Charles Péguy (Photo: Eugène Pirou/Wikimedia Commons)

What moves God is to see hope in men

Every age has those "two parties": the party of those who work, build, love, create, who must endure the other party, that of those who destroy, demolish, use violence, hate. Charles Péguy's words on hope (from "Libero" newspaper, December 17)
Antonio Socci

The devastation of the "Hundred Years' War" was as immense as the desolation of Charles Péguy's Joan of Arc. His words (in the Mystery of the Charity of Joan of Arc) overflow with the despair of all wars and all destruction: "All our efforts are in vain. War has more power than anything when it comes to making people suffer.” The girl – who is still only an unknown shepherdess – seems annihilated by its disproportion: "All that is needed to set a farm ablaze is a flint. It takes, it took two years to build it…. It takes months and months, it took work and more work to make the crop grow. And all that is needed to set a crop ablaze is a flint. It takes years and years to make a man grow, it took bread and more bread to feed him, and work and more work, and all kinds of work. And all that is needed to kill him is one blow...."

Then – bitterly – she notes, "We people will always be the weaker ones. We will always go more slowly…. We are the party of those who build up. They are the party of those who pull down. We are the party of the plough. They are the party of the sword. We will always be beaten. They will always get the better of us." These are the desolate words that Péguy makes the girl say. Yet she is the person who, shortly thereafter, will be called by God: she will leave the countryside, get on a horse and – without killing – will raise her people, up leading them to liberation. A resounding story of holiness (which ends at the stake on which the young martyr will be burned). Every age has those "two parties": the party of those who work, build, love, create, who must endure another party, that of those who destroy, demolish, use violence, hate and devastate. The usual bipartisanship. But where did the people of the plough come from? The Mysteries that Péguy dedicated to Joan of Arc – one of the most astonishing literary masterpieces of the 20th century – wonderfully shows what the strength of the powerless is, what leads the "powerless" to victory: Hope. Hope is the true protagonist of the lives of all human beings who face the toil of living every day, who work, build, give birth to children, who face pain and especially the most immense pain (which Péguy experienced): the suffering of children, the pain of the innocent. Hope has a divine origin, to such an extent that it is one of the three theological virtues, the virtues that are aroused by divine grace. It is little Hope, say Péguy's poems, that little girl who takes her two older sisters by the hand and leads them, with luminous eyes: Charity, which is the great hospital where the wounds of humanity are healed, and Faith, the great oak planted like a cathedral on the soil of France.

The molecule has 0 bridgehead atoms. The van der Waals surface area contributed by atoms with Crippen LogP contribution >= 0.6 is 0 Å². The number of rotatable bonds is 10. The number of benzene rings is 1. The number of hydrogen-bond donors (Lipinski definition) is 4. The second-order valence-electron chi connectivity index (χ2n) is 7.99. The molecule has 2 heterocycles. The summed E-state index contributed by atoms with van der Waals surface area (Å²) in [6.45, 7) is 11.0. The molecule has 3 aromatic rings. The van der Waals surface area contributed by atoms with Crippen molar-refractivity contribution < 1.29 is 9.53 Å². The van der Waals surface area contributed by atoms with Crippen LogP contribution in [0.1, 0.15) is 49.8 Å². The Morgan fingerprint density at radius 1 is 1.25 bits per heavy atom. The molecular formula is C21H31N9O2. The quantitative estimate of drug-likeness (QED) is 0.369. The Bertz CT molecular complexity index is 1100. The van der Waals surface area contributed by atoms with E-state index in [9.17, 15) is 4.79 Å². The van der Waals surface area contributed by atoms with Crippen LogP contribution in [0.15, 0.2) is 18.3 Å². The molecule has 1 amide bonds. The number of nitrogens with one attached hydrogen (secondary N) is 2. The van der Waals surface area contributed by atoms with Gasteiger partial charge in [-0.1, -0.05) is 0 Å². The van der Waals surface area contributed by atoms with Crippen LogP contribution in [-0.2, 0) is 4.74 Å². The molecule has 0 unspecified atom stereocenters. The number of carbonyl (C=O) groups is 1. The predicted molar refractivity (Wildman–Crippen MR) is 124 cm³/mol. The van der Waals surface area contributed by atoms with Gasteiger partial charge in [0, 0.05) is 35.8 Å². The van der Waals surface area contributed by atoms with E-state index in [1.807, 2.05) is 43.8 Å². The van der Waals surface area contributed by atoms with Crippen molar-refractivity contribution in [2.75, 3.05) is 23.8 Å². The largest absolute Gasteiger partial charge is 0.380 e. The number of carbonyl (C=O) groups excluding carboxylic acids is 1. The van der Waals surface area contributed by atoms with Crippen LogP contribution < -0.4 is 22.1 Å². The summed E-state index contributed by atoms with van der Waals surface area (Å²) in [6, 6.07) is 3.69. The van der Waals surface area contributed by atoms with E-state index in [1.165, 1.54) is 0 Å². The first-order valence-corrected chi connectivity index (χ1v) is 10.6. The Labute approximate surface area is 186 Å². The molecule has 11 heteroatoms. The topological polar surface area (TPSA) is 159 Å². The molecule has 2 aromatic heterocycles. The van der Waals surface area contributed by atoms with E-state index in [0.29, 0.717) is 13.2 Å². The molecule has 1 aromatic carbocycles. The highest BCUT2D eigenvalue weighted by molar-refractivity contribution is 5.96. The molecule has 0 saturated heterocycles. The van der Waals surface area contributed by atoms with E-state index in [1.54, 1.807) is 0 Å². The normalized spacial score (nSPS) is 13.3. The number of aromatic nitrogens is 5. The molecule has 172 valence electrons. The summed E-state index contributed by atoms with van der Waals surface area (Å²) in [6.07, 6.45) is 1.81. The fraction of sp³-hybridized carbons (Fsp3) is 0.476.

To understand and enjoy Péguy's stupendous Mysteries, one can read a small and valuable book just published by Paolo Prosperi, Mistero dei misteri. La speranza secondo Péguy [Mystery of Mysteries. Hope According to Péguy]. Prosperi begins with this pearl by Péguy: God himself is moved by us, by the hope of men, He is amazed at the beauty and strength that His grace stirs in the souls of His poor children. This daily miracle touches His heart. Not long ago, the Italian Center for Sociological studies defined the state of mind today's Italians with the word "melancholy." That is present too, but what amazes and moves God is the hope of so many who build and love every day. The silent people of the plough.

(from Libero newspaper, December 17)